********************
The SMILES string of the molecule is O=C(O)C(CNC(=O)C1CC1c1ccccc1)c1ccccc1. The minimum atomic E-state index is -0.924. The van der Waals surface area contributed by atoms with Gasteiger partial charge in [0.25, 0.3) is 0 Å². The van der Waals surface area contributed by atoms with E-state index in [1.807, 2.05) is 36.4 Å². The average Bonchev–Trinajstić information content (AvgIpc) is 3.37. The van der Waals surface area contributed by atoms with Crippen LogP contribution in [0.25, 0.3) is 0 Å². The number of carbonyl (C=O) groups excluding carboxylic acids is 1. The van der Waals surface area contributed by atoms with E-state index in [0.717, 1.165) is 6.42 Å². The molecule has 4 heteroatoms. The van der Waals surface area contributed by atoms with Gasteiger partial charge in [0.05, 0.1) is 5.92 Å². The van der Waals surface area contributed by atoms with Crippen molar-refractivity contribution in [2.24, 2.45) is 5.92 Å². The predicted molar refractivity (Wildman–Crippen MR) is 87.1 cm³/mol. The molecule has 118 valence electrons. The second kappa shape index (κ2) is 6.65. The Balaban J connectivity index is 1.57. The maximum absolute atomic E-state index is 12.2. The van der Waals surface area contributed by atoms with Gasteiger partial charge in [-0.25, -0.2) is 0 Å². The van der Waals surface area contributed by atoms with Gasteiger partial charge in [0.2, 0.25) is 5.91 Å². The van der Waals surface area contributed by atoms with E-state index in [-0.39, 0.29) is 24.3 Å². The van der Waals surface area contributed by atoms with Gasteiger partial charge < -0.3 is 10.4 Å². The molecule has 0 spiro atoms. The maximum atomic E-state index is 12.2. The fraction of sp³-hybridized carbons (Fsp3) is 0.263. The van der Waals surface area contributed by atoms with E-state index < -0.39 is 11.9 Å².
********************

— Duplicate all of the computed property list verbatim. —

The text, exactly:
The SMILES string of the molecule is O=C(O)C(CNC(=O)C1CC1c1ccccc1)c1ccccc1. The minimum atomic E-state index is -0.924. The van der Waals surface area contributed by atoms with Gasteiger partial charge in [0.25, 0.3) is 0 Å². The van der Waals surface area contributed by atoms with E-state index in [1.807, 2.05) is 36.4 Å². The average Bonchev–Trinajstić information content (AvgIpc) is 3.37. The van der Waals surface area contributed by atoms with Crippen LogP contribution in [0.25, 0.3) is 0 Å². The number of carbonyl (C=O) groups excluding carboxylic acids is 1. The van der Waals surface area contributed by atoms with E-state index in [0.717, 1.165) is 6.42 Å². The molecule has 4 heteroatoms. The van der Waals surface area contributed by atoms with Gasteiger partial charge in [0.05, 0.1) is 5.92 Å². The van der Waals surface area contributed by atoms with Crippen molar-refractivity contribution in [2.24, 2.45) is 5.92 Å². The predicted molar refractivity (Wildman–Crippen MR) is 87.1 cm³/mol. The molecule has 118 valence electrons. The second kappa shape index (κ2) is 6.65. The Balaban J connectivity index is 1.57. The maximum absolute atomic E-state index is 12.2. The van der Waals surface area contributed by atoms with Gasteiger partial charge in [-0.25, -0.2) is 0 Å². The van der Waals surface area contributed by atoms with Gasteiger partial charge in [0.2, 0.25) is 5.91 Å². The van der Waals surface area contributed by atoms with E-state index in [-0.39, 0.29) is 24.3 Å². The van der Waals surface area contributed by atoms with Gasteiger partial charge < -0.3 is 10.4 Å². The molecule has 0 spiro atoms. The maximum atomic E-state index is 12.2. The fraction of sp³-hybridized carbons (Fsp3) is 0.263. The van der Waals surface area contributed by atoms with E-state index < -0.39 is 11.9 Å².